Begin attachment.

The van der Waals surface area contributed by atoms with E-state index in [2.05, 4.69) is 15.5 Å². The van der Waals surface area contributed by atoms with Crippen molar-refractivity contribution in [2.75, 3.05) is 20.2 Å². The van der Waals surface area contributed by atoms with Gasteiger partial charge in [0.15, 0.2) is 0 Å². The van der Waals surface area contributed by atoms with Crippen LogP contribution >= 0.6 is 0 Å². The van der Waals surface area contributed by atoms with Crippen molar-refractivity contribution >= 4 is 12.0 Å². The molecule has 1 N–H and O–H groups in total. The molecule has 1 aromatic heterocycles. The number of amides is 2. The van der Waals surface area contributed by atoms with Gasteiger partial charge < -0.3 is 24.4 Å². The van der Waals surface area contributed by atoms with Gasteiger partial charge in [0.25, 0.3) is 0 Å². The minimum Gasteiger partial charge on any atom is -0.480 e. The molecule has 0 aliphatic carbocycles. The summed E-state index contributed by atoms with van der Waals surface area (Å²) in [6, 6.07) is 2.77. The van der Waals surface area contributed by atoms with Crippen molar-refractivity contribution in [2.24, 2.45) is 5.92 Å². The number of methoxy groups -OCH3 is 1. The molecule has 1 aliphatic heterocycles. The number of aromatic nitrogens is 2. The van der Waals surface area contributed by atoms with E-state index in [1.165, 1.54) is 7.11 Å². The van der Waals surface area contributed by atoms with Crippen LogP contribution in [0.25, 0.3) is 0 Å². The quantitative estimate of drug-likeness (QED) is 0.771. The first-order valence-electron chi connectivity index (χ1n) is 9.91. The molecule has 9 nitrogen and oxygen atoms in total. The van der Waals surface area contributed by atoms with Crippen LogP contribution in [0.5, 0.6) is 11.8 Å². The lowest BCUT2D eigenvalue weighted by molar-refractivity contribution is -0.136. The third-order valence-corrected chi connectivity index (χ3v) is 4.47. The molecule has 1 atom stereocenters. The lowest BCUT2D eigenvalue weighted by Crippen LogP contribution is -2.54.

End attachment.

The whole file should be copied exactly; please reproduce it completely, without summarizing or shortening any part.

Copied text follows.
The van der Waals surface area contributed by atoms with E-state index in [2.05, 4.69) is 15.5 Å². The van der Waals surface area contributed by atoms with Crippen molar-refractivity contribution in [2.75, 3.05) is 20.2 Å². The van der Waals surface area contributed by atoms with Gasteiger partial charge in [0.15, 0.2) is 0 Å². The van der Waals surface area contributed by atoms with Crippen LogP contribution >= 0.6 is 0 Å². The van der Waals surface area contributed by atoms with Crippen molar-refractivity contribution >= 4 is 12.0 Å². The molecule has 1 N–H and O–H groups in total. The molecule has 1 aromatic heterocycles. The number of amides is 2. The van der Waals surface area contributed by atoms with Gasteiger partial charge < -0.3 is 24.4 Å². The van der Waals surface area contributed by atoms with Gasteiger partial charge in [0.25, 0.3) is 0 Å². The minimum Gasteiger partial charge on any atom is -0.480 e. The molecule has 0 aliphatic carbocycles. The summed E-state index contributed by atoms with van der Waals surface area (Å²) in [6, 6.07) is 2.77. The van der Waals surface area contributed by atoms with Crippen molar-refractivity contribution in [2.24, 2.45) is 5.92 Å². The number of methoxy groups -OCH3 is 1. The molecule has 1 aliphatic heterocycles. The number of aromatic nitrogens is 2. The van der Waals surface area contributed by atoms with E-state index in [1.165, 1.54) is 7.11 Å². The van der Waals surface area contributed by atoms with Crippen LogP contribution in [0.25, 0.3) is 0 Å². The quantitative estimate of drug-likeness (QED) is 0.771. The first-order valence-electron chi connectivity index (χ1n) is 9.91. The molecule has 9 nitrogen and oxygen atoms in total. The van der Waals surface area contributed by atoms with Crippen LogP contribution in [0.5, 0.6) is 11.8 Å². The lowest BCUT2D eigenvalue weighted by molar-refractivity contribution is -0.136. The third-order valence-corrected chi connectivity index (χ3v) is 4.47. The molecule has 1 atom stereocenters. The lowest BCUT2D eigenvalue weighted by Crippen LogP contribution is -2.54.